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civil rights



  • Is Alito's Plan to Repeal the 20th Century?

    Alito's invocation of Plessy v. Ferguson as a reason to discard precedent is galling because his opinion would destroy the kind of protection under law that Homer Plessy actually sought. 



  • These Books Tell of Change Happening Slowly, then Suddenly

    Historians Lynn Hunt, Adam Hochschild, Kate Clifford-Larse and Keenaga-Yamahtta Taylor are among the authors whose books dig beneath the surface of famous leaders to describe how social movements built the strength to change laws, institutions and ideas. 



  • What Makes Laws Unjust?

    by Randall L. Kennedy

    In Dr. King's time, appraisals of his civil disobedience tactics hinged on how one defined an unjust law, an obstacle that inevitably confronts protest movements in polarized societies.



  • The Radical MLK and a Usable Past

    by Robert Greene II

    "Above all, King’s “usable past” was part of a long tradition of Black Americans claiming a place for themselves in the larger tapestry of American history and memory."



  • Honoring Dr. King's Other, More Challenging Dream, 55 Years Later

    King's famous Riverside Church speech on April 4, 1967 marked the leader's decisive opposition to the war in Vietnam and reflected his moral clarity and willingness to take unpopular positions in the pursuit of justice by calling out racism, capitalism and militarism as three intertwined evils.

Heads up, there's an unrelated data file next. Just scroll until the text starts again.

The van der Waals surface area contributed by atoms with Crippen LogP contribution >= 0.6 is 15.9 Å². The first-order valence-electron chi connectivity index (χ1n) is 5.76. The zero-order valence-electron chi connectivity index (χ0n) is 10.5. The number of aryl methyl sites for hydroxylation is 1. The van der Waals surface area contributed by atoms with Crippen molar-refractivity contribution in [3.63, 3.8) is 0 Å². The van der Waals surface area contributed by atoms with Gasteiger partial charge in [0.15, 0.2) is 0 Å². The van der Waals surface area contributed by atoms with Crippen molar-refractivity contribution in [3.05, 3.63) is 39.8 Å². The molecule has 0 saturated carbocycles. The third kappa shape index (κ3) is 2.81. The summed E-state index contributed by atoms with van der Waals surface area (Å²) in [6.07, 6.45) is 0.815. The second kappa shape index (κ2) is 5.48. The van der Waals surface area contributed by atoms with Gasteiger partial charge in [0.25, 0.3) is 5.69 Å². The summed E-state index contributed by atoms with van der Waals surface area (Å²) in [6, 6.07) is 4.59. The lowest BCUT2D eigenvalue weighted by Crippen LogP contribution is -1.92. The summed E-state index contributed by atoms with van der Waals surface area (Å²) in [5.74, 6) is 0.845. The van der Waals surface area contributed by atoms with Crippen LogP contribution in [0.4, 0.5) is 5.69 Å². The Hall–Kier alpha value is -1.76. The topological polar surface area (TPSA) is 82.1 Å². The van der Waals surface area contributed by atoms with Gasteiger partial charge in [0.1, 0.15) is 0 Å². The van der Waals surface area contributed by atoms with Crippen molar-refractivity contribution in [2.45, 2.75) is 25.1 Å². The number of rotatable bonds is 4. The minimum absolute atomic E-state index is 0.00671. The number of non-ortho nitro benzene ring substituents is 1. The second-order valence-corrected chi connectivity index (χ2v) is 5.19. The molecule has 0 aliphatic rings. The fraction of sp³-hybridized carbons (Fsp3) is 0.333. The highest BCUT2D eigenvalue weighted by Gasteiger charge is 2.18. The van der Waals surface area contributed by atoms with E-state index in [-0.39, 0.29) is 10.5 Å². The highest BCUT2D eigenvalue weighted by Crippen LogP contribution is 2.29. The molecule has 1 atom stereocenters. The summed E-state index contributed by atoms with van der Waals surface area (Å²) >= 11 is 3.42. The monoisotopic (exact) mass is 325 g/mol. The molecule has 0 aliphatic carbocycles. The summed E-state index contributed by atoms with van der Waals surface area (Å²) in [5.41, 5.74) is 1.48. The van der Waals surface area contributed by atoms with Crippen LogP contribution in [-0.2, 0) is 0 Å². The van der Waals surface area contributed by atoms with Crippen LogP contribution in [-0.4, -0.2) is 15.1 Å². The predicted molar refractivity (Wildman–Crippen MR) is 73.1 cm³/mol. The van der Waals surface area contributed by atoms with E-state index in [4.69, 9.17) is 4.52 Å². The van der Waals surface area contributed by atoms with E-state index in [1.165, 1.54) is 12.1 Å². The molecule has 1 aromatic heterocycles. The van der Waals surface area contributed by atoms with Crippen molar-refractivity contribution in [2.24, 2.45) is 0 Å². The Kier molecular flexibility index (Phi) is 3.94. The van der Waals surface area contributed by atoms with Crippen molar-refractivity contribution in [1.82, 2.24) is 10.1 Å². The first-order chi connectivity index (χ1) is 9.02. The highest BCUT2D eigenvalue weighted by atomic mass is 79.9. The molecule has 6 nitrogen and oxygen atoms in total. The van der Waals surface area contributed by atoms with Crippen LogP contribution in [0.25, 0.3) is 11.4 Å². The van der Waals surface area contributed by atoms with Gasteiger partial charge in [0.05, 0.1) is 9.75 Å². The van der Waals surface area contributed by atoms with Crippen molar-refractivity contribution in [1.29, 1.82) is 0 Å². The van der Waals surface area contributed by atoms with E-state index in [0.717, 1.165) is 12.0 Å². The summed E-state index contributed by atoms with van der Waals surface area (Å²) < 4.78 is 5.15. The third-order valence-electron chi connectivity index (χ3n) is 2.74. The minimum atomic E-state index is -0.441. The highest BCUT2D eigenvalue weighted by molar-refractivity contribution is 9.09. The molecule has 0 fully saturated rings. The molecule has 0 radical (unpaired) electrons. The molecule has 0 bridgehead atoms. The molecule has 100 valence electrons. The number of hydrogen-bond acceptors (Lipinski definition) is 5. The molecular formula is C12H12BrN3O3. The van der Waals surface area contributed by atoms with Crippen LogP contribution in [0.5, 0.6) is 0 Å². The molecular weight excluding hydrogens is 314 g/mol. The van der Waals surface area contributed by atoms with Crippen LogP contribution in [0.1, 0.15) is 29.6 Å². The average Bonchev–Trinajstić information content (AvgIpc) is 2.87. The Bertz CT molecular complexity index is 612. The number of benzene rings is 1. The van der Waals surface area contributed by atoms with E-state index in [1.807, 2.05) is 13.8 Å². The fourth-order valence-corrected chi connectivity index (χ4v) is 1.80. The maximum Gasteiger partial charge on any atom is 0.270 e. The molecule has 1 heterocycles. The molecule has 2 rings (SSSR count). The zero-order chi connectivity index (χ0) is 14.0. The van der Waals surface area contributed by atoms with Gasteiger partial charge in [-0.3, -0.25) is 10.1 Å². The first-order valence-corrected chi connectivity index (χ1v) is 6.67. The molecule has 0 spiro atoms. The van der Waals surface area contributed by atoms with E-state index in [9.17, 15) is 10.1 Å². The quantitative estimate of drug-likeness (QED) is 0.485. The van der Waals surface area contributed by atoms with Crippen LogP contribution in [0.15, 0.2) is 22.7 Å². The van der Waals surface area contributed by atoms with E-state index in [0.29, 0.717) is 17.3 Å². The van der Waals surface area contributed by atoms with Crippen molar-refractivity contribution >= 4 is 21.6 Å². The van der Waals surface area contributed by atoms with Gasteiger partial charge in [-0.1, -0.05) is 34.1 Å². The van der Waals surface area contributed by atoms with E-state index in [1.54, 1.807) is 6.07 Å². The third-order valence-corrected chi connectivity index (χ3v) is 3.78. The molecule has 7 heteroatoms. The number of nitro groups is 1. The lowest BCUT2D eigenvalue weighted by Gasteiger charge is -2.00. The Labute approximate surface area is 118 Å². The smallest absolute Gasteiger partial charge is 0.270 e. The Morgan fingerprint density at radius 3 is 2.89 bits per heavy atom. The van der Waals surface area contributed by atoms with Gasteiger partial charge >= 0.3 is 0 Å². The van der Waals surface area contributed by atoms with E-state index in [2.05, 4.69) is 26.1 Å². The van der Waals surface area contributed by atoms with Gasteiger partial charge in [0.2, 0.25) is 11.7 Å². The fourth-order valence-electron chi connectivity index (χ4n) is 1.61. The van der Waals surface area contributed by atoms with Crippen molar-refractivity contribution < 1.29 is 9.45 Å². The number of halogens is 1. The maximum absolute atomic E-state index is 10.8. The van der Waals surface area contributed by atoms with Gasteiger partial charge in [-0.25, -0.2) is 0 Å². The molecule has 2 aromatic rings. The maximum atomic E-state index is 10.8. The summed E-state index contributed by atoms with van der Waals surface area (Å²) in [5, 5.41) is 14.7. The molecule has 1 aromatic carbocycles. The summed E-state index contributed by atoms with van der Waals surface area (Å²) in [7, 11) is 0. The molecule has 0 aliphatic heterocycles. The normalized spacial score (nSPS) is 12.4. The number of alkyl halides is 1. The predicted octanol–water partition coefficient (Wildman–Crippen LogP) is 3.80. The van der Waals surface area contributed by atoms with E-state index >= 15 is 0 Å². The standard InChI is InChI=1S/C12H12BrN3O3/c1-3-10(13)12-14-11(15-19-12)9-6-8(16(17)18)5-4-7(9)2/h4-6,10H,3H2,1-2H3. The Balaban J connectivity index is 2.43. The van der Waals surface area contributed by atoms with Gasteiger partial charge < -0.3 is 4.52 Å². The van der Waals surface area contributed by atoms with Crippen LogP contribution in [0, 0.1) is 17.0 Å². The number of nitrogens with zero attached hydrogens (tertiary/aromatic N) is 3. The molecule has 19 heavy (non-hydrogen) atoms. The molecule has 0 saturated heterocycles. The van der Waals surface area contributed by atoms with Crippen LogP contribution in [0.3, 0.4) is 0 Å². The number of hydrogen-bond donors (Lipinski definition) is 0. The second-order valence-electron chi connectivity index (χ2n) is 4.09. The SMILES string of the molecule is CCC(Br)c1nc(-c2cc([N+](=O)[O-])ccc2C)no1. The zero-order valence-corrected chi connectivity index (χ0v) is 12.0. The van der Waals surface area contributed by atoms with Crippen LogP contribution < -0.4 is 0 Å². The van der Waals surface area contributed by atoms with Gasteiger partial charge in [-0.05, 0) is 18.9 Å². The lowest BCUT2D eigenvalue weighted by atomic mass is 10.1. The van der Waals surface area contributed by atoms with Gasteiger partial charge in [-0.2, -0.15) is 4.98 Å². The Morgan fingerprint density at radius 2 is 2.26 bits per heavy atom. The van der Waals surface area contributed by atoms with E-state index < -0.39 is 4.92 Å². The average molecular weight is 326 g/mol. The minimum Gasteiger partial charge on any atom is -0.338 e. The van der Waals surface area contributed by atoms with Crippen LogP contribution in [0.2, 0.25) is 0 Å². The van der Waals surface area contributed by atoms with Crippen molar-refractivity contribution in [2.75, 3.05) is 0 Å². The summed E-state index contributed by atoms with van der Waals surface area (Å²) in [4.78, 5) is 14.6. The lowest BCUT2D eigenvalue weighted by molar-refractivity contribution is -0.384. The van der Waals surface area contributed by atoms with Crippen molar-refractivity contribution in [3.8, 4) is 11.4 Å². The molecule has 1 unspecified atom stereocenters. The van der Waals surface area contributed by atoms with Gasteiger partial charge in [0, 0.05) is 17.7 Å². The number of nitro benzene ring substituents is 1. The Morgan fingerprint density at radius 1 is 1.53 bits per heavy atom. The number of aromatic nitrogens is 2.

• The Delicate Balancing Act of Black College Presidents in the Civil Rights Era

    by Eddie R. Cole

    Although Black college presidents were often reluctant to publicly endorse sit-ins for fear of antagonizing segregationist state officials, they often were able to increase opportunity for individual students by lobbying for increases to public scholarship funds that sent Black students out of state to pursue degrees.


  • The Power and Urgency of Public History

    by David M. Chamberlain

    After a tour of the South's historical sites, I maintain a teacher’s optimism that knowledge of our nation’s imperfect past offers us the necessary wisdom to walk ourselves back from the edge of the political ledge on which we are so perilously perched.



  • The History of Tying Up Traffic for Protest

    by David Greenberg

    More militant leaders in the Black freedom movement advocated obstructing traffic on a large scale as an expanded form of nonviolent direct action; the tensions these plans provoked in the movement show that there are seldom clear principles for which movement tactics are legitimate, outside of our opinions of their goals. 



  • CORE's Fight for Fair Housing in Los Angeles

    by M. Keith Claybrook, Jr.

    The fight for fair housing in Los Angeles demonstrates the way that racism has been maintained through the institutions of housing and real estate. 



  • New Documentary Highlights Unsolved Civil Rights-Era Murder

    Black citizens in Natchez, Mississippi secretly organized for community self-defense in 1965, risking certain reprisals from local whites. Wharlest Jackson was killed by a car bomb in an act of intimidation that was never solved. 



  • A Guide to Touring Alabama's Civil Rights Trail

    Two AJC reporters offer a guide to those interested in marking Black History Month with a tour of Alabama's major civil rights sites, memorials and museums. 



  • A Civil Rights Tour of America

    Writer Garrett Martin identifies the key sites on a tour of civil rights history institutions in Atlanta, Alabama, Memphis and Washington. 



  • Teaching Fannie Lou Hamer, Past and Present

    by Nicole M. Gipson

    Keisha N. Blain's biography of the Mississippi freedom activist is an important addition to the literature, but also an excellent roadmap to teaching African American history and its linkages to present struggles for justice.